Bord Bia’s Meat Marketing Seminar today brought together over 150 major players in the Irish meat industry at government, producer and processor levels to receive updates on meat market developments and insights from Bord Bia.
Here are some of the stories of the day:
- Meat Market Overview
- New study reveals British consumer attitudes to buying Irish
- Focus on beef in China
- About the seminar
- Sectoral Outlooks
Meat Market Overview
At the seminar, Bord Bia revealed that last year was the strongest year on record for meat exports against a difficult backdrop, with meat exports worth €3.8 billion and accounting for 30% of Irish food and drink exports. Beef exports grew by 5% to €2.5 billion; poultry exports rose by 3% to €295 million; pigmeat exports jumped 14% in value to €712 million, while lamb exports saw an increase of 12% to €274 million. There were strong performances in the UK and international markets, and generally robust performances across continental Europe. The UK figures are noteworthy given the slippage in Sterling since 2016, while international developments show the extent of the opportunities out there.
Speaking at the seminar, Bord Bia’s CEO, Tara McCarthy said, “Developments such as increased market access this year, set alongside trade figures, can leave us in no doubt about our meat industry’s ability to be competitive globally. Population growth, growing consumer affluence and greater demand for meat are creating a long-term opportunity for us, while Bord Bia’s commitments to quality, sustainability and consumer insight mean we’ve never been better placed to capitalise on them. Bord Bia is working strategically with the industry to anticipate and respond to the new market realities when faced with Brexit and other challenges.”
Bord Bia also announced that it is devising a marketing strategy for the meat Industry. This strategy is being developed in the context of a number of key factors and challenges which are and will impact on the industry over the next period. These include the impact of Brexit, international trade deals, access to new markets, environmental challenges and changing consumer attitudes and trends. The aim of the strategy is to provide strategic guidance to the Irish meat industry for the next five years. A strategy steering group representing key industry stakeholder and agencies has been established which will input into the strategy as it evolves for beef, lamb, pigmeat and poultry.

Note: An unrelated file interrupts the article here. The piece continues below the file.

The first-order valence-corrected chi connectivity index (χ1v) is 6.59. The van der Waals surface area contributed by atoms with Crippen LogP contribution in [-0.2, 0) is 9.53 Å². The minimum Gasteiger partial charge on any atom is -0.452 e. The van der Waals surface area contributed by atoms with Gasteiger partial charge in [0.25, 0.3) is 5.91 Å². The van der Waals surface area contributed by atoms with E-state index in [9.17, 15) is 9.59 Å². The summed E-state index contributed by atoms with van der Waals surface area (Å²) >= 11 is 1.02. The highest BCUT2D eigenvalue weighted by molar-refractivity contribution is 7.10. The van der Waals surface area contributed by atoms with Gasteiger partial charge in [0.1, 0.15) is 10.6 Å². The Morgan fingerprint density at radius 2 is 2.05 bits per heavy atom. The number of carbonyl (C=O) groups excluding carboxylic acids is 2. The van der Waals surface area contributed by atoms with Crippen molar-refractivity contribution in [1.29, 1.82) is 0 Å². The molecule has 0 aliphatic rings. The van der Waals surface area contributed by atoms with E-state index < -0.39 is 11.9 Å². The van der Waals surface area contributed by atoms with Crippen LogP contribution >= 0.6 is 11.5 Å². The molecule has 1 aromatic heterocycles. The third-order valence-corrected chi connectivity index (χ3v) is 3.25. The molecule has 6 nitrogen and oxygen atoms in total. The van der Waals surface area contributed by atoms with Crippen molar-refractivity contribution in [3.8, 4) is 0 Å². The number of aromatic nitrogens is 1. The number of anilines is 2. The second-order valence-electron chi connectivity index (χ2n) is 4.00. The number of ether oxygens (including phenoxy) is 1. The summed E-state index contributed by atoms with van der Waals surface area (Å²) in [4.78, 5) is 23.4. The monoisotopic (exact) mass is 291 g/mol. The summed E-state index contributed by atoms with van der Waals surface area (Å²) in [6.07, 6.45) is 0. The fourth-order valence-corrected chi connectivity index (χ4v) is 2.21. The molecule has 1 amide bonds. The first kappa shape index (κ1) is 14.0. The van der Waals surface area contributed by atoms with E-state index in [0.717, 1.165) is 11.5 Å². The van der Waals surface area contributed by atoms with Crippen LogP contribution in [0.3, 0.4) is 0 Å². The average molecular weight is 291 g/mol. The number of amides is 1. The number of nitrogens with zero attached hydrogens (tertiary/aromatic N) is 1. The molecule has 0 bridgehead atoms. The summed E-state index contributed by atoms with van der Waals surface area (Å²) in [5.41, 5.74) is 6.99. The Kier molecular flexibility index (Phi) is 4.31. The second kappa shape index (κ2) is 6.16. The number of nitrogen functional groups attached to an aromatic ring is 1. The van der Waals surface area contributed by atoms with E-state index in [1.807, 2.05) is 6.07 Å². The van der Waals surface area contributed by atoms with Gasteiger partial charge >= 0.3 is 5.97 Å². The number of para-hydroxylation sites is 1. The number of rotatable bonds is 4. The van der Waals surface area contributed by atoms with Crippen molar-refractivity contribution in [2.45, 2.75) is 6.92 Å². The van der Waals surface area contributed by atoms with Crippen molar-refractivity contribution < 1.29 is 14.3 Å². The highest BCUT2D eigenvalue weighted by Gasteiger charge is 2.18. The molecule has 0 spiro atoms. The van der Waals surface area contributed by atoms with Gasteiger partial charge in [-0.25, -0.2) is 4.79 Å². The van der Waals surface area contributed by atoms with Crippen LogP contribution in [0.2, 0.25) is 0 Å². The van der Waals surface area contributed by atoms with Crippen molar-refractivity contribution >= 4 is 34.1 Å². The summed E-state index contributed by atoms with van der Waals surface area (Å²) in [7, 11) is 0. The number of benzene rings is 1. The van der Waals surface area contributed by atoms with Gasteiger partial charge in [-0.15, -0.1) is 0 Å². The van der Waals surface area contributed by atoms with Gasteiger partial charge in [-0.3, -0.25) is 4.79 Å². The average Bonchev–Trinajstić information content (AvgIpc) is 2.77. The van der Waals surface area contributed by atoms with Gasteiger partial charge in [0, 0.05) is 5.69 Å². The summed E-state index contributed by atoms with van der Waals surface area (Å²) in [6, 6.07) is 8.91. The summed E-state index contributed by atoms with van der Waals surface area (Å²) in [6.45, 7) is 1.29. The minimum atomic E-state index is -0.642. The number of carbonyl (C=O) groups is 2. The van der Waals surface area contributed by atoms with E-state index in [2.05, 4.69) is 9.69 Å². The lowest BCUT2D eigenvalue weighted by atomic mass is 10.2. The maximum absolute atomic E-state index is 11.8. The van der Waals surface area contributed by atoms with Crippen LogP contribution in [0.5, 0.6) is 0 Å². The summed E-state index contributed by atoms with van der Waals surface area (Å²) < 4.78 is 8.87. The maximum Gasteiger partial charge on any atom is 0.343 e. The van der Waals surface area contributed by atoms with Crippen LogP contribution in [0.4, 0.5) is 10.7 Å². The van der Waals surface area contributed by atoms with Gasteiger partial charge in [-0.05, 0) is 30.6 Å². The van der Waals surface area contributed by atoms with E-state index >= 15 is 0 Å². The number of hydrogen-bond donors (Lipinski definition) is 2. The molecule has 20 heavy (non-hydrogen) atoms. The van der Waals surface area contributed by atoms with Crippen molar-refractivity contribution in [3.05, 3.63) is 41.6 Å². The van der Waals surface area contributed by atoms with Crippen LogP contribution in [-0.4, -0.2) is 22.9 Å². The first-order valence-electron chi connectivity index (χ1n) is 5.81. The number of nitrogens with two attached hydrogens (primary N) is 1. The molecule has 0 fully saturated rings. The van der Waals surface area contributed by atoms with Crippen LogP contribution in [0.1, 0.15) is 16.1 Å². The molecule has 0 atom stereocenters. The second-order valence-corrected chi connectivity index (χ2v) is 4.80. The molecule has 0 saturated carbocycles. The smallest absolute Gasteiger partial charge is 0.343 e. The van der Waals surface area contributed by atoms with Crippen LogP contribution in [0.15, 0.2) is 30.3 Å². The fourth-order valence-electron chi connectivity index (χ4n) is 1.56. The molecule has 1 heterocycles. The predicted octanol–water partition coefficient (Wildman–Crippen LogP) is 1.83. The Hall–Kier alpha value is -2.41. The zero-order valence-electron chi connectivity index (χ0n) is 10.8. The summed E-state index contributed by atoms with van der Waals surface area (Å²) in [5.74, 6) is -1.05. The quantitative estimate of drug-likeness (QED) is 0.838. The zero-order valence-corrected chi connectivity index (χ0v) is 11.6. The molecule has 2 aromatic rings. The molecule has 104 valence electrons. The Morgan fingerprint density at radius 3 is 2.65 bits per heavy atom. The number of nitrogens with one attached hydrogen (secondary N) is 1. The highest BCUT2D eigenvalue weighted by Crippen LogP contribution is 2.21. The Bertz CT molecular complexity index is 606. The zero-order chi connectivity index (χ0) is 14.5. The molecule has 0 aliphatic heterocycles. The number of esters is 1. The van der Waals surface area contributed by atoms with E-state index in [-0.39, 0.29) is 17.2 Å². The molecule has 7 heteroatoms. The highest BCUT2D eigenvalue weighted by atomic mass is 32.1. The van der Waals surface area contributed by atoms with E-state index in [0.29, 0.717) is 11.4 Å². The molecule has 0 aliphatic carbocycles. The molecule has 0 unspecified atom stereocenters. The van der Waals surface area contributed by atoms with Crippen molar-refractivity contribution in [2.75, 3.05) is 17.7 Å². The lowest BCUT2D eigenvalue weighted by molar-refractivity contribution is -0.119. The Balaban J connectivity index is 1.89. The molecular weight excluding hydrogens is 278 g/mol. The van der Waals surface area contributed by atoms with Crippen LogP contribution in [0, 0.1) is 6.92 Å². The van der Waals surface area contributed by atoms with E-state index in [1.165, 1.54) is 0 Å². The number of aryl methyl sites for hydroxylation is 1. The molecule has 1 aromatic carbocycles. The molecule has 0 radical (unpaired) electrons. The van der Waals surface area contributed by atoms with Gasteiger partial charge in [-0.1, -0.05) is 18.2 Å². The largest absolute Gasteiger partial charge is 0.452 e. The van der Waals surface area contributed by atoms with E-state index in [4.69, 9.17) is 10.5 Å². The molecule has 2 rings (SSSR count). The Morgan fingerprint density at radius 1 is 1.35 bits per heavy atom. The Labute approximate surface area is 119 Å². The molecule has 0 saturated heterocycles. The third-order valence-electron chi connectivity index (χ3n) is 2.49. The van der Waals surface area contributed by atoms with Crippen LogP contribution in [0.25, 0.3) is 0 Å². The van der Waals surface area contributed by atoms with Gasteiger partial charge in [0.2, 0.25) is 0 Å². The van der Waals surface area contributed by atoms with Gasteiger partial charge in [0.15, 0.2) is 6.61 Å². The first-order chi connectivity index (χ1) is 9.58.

New Bord Bia study reveals British consumer attitudes to buying Irish
Bord Bia, in conjunction with research partner Kantar, recently carried out a study with over 1,300 British shoppers, who were asked about their attitudes to provenance and awareness of producers in various markets. Topline results are as follows:
- Almost half of all British shoppers actively look to buy British and Irish food, showing a desire to choose Irish produce where possible
- Irish food considered local by 39% of British shoppers, showing a clear link between the two countries differentiation with mainland Europe.
- For fresh meat, this rises significantly to 60%, showing how strong the image is for British shoppers of Ireland as a key beef producer.
- Meat provenance is more important than other food types for British shoppers, especially beef, where 80% say it is important for them.
- Some 73% of British shoppers are aware of Ireland as a beef producer, up by 2% on last year
- The likelihood of shoppers to purchase Irish beef has increased significantly from last year, from 76% to 81%.
- Ireland is the second most top of mind pork producing nation behind only England and far ahead of any mainland European nation
- While three quarters of British shoppers have a positive intention to buy Irish lamb, just as much as New Zealand
Focus on Beef in China
As Ireland moves closer to being the first major EU country to secure market access to China for beef, the importance and potential of the market was highlighted by Conor O’Sullivan, Bord Bia’s Trade Marketing Specialist in Shanghai. He said that, with rising incomes and urbanisation, Chinese consumers’ appetite for beef is growing faster than any other animal protein. The average Chinese person is consuming close to 6kg per year and it is foreseeable that consumption will rise to match those levels over the coming decades. For every additional kilogram the average Chinese eats, beef demand will grow by nearly 1.4 million tonnes. China's domestic production will not be able to keep pace. Since 2012, China's official volume of beef imports has grown nearly tenfold, making it the second largest importer of beef in the world. Imports are approved from thirteen countries, with more expected this year. Ireland is likely to be among them.